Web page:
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The Financial Ironmonger Blog No 13/2017

The Financial Ironmonger Blog No 13/2017

Every week our guest blogger, David Oakes of Mosaic Money Management (aka The Financial Ironmonger), shares with us his take on some of the major UK and overseas macro and political events that shaped the previous week.

Please be reminded the value of investments, and the income from them, may fall or rise. The views expressed in this article are those of the author at the date of publication and not necessarily those of Chelverton Asset Management Limited or Mosaic Money Management. The contents of this article are not intended as investment or tax advice and will not be updated after publication unless otherwise stated.


Wednesday was Wednesday, as the Prime Minister might have said, and thus was the Brexit process finally triggered, still to the disbelief of many. The letter itself had been taken by Eurostar on Tuesday evening, reflecting one of the many changes during the 44 years of membership; there was no channel tunnel when we signed up.

The letter did not say very much of substance, but it could have done without a reference to our security assets, and the not very subtle implication that these were a central part of the negotiations. Our other trump card is exactly that, ironic that Nigel Farage, former head of UKIP, has been at the forefront of building the relationship with America.

Some two hours before the letter was handed over, the EU Parliament response to it was leaked to the Guardian, so maybe that is going to be the new “back channel”, (ghastly phrase), to get to the public over the heads of the politicians. Some things are already clear. The bill for leaving is going to have to be sorted before negotiations can begin, which might be in the region of £25bn. This is to pay for commitments that we have already entered in to, and seems fair enough.

It would be contrary to EU law for the United Kingdom to begin, in advance of its withdrawal, negotiations on possible trade agreements with third countries, the document states. Obviously, were we to do so, it would impinge on our ability to reach a trade deal with the EU. This point is disputed; the EU cannot, legally, stop the UK having agreements ready to sign on the day we exit, in two years’ time.

Furthermore, bilateral deals with individual members of the EU 27 are banned, as is any trade off of access to the Single Market for financial service companies in exchange for allowing EU citizens, already in the UK, to stay. Given the uncertainty over passporting access, banks and insurance companies are moving to establish legal entities within the EU, allowing them to by-pass any restriction placed on UK domiciled companies.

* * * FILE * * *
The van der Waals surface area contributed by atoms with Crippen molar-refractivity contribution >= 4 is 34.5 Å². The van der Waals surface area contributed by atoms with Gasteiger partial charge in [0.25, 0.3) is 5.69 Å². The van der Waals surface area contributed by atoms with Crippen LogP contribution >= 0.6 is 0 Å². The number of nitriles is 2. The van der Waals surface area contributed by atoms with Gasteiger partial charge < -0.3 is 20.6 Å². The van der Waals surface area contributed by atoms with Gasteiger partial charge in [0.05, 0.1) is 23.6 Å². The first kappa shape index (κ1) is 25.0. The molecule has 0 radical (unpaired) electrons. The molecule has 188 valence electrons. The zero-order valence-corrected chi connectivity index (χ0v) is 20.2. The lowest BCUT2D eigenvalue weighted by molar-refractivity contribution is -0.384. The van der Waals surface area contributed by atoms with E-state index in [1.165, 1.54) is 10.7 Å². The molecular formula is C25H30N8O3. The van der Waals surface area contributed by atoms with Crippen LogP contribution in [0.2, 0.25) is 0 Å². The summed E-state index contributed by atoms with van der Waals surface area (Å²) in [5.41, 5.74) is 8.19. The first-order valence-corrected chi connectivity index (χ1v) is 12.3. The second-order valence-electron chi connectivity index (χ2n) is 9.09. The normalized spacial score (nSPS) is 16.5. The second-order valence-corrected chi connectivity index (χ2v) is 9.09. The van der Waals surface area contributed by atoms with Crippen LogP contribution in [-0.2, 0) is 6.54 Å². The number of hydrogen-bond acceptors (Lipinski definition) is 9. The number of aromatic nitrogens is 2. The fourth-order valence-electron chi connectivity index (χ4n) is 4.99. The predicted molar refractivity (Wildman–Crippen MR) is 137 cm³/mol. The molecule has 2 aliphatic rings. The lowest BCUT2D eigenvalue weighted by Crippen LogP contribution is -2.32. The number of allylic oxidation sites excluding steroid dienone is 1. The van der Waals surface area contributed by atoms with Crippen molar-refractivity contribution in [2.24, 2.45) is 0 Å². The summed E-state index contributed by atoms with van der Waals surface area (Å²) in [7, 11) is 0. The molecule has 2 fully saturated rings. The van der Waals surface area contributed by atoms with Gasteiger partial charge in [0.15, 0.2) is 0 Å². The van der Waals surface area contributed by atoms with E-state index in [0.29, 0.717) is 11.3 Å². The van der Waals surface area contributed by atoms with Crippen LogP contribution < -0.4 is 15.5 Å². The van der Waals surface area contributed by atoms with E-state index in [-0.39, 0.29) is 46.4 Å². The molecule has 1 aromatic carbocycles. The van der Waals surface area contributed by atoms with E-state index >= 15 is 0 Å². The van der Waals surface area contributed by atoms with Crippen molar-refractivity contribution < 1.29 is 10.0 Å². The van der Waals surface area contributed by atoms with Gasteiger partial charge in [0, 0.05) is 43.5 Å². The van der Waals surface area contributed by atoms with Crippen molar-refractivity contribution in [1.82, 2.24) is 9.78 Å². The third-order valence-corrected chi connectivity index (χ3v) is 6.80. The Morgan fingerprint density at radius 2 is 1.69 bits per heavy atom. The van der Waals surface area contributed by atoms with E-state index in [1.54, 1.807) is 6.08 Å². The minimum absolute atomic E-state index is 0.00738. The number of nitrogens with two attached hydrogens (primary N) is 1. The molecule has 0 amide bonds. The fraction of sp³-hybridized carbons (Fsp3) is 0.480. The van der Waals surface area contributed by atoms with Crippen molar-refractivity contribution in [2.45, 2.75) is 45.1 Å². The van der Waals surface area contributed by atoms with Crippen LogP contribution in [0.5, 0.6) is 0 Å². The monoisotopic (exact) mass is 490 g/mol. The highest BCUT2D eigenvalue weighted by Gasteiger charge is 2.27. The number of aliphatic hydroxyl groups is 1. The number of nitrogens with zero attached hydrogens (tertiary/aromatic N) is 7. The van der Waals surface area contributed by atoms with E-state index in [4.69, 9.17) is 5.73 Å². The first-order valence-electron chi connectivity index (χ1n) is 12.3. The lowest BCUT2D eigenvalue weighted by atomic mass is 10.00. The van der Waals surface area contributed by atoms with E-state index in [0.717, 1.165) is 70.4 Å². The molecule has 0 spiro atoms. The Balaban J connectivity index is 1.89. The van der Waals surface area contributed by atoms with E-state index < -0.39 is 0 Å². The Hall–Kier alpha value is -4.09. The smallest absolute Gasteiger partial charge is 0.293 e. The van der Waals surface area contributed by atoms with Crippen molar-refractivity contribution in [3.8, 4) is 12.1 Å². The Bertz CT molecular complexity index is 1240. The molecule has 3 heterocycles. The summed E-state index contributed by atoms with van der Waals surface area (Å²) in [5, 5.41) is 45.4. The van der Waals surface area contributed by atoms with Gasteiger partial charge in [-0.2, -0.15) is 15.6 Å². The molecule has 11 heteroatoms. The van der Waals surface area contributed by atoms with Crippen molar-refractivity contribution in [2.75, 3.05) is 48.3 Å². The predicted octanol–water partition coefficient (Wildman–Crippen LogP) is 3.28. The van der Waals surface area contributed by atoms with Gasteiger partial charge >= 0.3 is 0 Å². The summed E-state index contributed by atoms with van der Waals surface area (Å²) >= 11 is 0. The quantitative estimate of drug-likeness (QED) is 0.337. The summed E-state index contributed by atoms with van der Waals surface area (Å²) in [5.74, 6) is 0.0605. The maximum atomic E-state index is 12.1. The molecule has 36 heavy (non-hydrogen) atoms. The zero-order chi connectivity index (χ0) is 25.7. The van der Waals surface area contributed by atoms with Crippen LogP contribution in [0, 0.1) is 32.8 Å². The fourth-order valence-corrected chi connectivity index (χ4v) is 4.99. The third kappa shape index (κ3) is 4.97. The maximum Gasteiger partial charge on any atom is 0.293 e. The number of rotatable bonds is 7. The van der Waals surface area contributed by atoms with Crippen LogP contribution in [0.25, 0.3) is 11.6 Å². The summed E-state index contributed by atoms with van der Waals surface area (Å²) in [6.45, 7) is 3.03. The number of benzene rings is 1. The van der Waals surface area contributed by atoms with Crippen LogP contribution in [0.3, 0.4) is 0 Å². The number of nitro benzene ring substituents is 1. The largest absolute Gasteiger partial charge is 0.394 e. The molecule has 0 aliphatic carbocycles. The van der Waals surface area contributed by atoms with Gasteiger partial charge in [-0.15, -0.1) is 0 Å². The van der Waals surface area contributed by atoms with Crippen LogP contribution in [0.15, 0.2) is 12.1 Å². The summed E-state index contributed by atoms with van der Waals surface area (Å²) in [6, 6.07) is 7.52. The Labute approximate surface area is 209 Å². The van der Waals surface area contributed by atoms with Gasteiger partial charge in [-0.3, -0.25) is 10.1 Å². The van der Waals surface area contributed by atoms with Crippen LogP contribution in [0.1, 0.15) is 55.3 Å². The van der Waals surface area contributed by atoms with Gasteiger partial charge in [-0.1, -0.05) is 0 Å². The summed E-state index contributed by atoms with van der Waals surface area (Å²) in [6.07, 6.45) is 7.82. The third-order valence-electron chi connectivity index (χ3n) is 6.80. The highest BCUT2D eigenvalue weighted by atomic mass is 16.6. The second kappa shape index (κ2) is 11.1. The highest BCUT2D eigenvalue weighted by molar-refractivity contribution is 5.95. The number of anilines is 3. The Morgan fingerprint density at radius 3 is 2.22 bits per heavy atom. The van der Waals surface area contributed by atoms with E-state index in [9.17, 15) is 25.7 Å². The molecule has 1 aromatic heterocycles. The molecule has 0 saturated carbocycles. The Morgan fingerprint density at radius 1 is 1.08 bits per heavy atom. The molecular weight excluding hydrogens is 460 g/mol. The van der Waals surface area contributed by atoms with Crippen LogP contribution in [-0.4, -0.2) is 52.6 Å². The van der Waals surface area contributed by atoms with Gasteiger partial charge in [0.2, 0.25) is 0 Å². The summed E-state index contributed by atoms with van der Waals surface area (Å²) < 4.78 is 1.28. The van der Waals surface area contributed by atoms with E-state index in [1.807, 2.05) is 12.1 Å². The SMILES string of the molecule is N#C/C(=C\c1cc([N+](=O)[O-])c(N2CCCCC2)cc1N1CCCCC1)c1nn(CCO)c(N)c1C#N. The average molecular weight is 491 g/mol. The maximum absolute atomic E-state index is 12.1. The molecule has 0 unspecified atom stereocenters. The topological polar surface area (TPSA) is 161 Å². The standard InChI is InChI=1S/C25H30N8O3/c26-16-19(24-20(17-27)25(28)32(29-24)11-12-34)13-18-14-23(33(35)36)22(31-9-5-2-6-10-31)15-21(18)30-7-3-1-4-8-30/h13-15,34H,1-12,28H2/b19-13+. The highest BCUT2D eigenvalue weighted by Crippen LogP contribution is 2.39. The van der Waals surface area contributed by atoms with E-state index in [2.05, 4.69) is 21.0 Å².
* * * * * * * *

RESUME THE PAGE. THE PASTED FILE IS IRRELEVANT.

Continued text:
All the companies who have gone public on their plans have stated that they wish to retain London as their core operation centre, so job losses are likely to be relatively few. And, within a short space of time, the UK will be free to decide for itself the regulations for this global financial hub, which can only increase its attraction.

Finally, the document states that any agreement reached cannot leave the UK in a better position than it presently enjoys, and that there is a three year time limit on transitional arrangements, although it is not clear whether we have two years, plus another three, or two years, plus twelve months.

Whilst the UK wants to run parallel talks on the exit process and the new trade deal, the EU stance is that these must be sequential, but I wonder how long the EU 27 will be able to hold to that line, given that no deal would be very detrimental for both entities. It should be clear, by the summer, if there is a serious desire to reach agreement, and if not, then all the threats outlined above become meaningless, and the UK should strike out on its own. The resultant massive hole in the EU budget is for them to solve.

So far, financial markets seem to have taken these events in their stride, but they will enter more choppy waters as events unfold, and there are plenty of those coming up, next being the French elections in April, and May. This is the key political event within Europe this year, and were Marine Le Pen to win, it would be the most dramatic twist since the EU was established. Her gap in the polls, should she run against Macron looks unbridgeable, less so if it is Fillon. Certainly, her failure to win would give a massive boost to European stock markets, where tentative signs of economic growth are starting to show through.

It was inevitable that this blog edition would concentrate on Brexit, but everything needs perspective. Having settled down to watch Andrew Neil interview the Prime Minister on Wednesday evening, and failing to land even a soft blow, followed by Corbyn, who was just there to fill the air time, I went off for a shower before supper. On my return, MasterChef was playing, and it occurred to me that far more people would be watching that than the previous programme.

One little recognised benefit of Brexit is that it will see the return of duty free shopping, abolished nearly twenty years ago, proving that every cloud has a silver lining.


David joined Manchester stockbroker Henry Cooke, Lumsden in 1977 and after becoming a member of the London Stock Exchange in 1984 held a number of senior positions within the firm including Managing Director of the in-house fund management company and member of the Executive Committee.

After senior appointments at Cazenove Fund Management and latterly Mercater Capital Management, David joined Mosaic Money Management in 2013. He has successfully managed private client and fund portfolios for over thirty years and has particular expertise in providing a multi manager service to his loyal client base.

The Financial Ironmonger is a hat-tip to Ironmonger Lane, the location of Chelverton’s London office.